Photo: NissanWith the first mass-market electric cars set to hit California roads later this year, the state’s utilities have been working to ensure that early adopters — who tend to be clustered in places like Berkeley and Santa Monica — don’t overload neighborhood transformers and trigger local blackouts.
One way to do that is to encourage drivers not to plug in all at the same time — say, when they arrive home from work and also crank up the air conditioning — by setting variable electricity rates that reward those who postpone charging until demand falls late at night or in the wee hours of the morning.
What is unknown is whether such rates will actually change anyone’s behavior.
We’re about to find out. On Thursday, the California Public Utilities Commission approved a pilot project proposed by San Diego Gas & Electric to set variable rates for electric car charging.
“This information is critically important as we contemplate a future with widespread electric vehicle usage, given the additional electricity demand these vehicles create and the associated impacts on the grid,” Michael Peevey, the utilities commission president, said in a statement.
The project, which kicks off in January, will accompany the roll out of 1,000 Nissan Leaf electric cars in the San Diego area and the installation of home charging stations for each driver. Some 1,500 public charging stations will also be installed as well as 50 fast chargers that allow the cars’ batteries to be topped off in a matter of minutes rather than hours.
The San Diego effort is part of a program backed by the United States Department of Energy called the EV Project that will put 5,700 Leafs and 2,600 Chevrolet Volts in garages in five states along with 14,650 charging stations and 310 fast chargers.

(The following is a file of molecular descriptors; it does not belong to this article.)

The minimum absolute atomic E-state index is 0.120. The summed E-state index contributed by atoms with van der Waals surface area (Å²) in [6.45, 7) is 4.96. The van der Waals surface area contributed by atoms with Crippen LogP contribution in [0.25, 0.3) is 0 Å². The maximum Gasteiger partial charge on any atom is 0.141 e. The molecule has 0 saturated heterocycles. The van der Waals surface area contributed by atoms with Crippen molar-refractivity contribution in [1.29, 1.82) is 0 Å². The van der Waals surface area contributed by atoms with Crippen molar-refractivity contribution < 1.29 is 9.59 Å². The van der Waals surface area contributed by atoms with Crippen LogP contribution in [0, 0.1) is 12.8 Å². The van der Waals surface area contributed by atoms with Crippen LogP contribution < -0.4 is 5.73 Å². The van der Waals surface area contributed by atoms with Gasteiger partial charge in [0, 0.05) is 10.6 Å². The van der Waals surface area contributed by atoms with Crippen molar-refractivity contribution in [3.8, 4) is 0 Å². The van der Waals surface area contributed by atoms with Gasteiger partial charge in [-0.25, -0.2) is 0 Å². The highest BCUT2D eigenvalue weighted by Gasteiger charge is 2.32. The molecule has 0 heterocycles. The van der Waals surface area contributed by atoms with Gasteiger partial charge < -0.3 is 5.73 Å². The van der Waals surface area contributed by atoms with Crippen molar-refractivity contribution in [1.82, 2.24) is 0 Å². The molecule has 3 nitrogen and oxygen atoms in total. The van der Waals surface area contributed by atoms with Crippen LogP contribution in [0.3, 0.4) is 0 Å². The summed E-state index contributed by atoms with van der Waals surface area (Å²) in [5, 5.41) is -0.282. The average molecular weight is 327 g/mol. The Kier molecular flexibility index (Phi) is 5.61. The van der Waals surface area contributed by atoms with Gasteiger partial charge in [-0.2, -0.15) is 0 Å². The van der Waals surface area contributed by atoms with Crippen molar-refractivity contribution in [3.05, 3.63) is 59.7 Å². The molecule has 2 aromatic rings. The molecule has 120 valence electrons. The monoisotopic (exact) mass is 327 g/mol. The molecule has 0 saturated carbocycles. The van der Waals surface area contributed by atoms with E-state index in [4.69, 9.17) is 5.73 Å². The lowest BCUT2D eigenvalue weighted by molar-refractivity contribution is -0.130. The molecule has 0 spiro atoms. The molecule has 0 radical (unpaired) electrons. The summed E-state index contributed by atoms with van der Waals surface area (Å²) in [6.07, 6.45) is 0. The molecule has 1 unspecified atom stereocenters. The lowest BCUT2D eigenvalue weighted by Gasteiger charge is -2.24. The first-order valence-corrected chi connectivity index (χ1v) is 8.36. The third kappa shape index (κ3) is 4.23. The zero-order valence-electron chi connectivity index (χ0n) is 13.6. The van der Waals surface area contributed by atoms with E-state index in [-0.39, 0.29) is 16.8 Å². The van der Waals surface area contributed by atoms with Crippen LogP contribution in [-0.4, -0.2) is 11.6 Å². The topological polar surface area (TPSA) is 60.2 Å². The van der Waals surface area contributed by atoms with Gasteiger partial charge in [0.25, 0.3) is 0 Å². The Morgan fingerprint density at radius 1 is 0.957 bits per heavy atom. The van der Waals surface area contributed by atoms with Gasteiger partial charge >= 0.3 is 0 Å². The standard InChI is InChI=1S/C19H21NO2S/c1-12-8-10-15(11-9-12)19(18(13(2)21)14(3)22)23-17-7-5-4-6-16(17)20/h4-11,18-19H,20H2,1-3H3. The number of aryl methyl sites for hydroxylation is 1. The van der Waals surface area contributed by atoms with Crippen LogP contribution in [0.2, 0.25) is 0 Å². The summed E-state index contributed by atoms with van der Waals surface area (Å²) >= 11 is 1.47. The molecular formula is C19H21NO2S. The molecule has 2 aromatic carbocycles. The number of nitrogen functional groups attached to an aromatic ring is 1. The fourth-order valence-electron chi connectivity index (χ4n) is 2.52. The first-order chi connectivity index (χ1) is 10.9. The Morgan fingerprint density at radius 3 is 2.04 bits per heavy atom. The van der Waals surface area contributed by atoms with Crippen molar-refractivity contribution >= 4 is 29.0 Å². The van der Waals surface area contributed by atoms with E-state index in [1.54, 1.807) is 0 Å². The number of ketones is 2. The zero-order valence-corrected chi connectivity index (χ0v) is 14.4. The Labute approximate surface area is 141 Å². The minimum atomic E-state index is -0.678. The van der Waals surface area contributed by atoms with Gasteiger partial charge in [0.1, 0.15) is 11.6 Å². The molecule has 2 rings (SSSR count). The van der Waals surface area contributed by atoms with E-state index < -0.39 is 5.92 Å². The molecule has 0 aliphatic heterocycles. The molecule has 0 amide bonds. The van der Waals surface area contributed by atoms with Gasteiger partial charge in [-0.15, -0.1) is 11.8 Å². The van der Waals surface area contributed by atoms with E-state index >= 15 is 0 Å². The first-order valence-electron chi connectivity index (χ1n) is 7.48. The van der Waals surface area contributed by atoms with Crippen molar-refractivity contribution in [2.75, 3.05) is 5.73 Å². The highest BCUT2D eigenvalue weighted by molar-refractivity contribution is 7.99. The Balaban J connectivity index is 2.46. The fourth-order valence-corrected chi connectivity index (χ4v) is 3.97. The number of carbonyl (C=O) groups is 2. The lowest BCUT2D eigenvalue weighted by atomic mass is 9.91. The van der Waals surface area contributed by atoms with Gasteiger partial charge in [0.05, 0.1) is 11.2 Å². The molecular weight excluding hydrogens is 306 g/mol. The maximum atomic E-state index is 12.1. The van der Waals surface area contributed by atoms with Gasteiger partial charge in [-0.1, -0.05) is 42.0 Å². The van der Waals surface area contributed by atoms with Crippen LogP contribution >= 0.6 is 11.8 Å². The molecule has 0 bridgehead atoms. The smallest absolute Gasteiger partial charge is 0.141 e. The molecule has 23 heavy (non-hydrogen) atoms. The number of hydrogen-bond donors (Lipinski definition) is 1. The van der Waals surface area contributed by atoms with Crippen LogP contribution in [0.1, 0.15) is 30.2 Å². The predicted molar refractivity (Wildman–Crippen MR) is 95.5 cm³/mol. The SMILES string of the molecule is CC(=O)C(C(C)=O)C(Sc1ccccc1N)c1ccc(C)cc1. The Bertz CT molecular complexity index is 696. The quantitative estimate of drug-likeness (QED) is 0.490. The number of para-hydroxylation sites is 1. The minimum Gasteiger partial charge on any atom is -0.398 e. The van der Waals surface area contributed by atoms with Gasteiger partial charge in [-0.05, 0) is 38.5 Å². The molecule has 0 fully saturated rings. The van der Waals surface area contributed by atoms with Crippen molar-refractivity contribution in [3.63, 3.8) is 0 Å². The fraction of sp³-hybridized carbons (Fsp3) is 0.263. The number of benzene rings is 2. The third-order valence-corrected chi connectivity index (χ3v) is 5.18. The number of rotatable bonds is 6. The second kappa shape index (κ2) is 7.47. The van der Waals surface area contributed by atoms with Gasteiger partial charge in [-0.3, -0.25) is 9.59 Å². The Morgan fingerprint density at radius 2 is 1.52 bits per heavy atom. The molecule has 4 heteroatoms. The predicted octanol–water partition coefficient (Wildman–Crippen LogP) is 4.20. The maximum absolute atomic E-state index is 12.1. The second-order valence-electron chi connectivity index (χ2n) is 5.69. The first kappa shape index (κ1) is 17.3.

Under the plan greenlighted by California regulators on Thursday, San Diego Gas & Electric will bill Nissan Leaf drivers a range of rates, from a low of seven cents a kilowatt/hour for summer “super off peak” charging to a high of 38 cents a kilowatt/hour during peak summer demand.
So will someone who has forked over $109,000 for a Tesla Roadster care about saving 31 cents a kilowatt hour? Probably not. What about the middle-of-the-road buyer of a $20,000 (after tax incentives) Nissan Leaf?
Maybe. But survey data that a California utility executive recently shared with me were not encouraging. Polling of likely electric car buyers showed that they were not particularly charged up about the prospect of saving money by delaying their EV gratification.
Another solution to the overload problem is smart charging. Drivers plug in when they get home but the charger communicates with the power grid to determine the optimal time to flip the switch.
That requires a smart grid and the California Public Utilities Commission on Thursday also approved a comprehensive plan [PDF] to digitalize the state’s power system.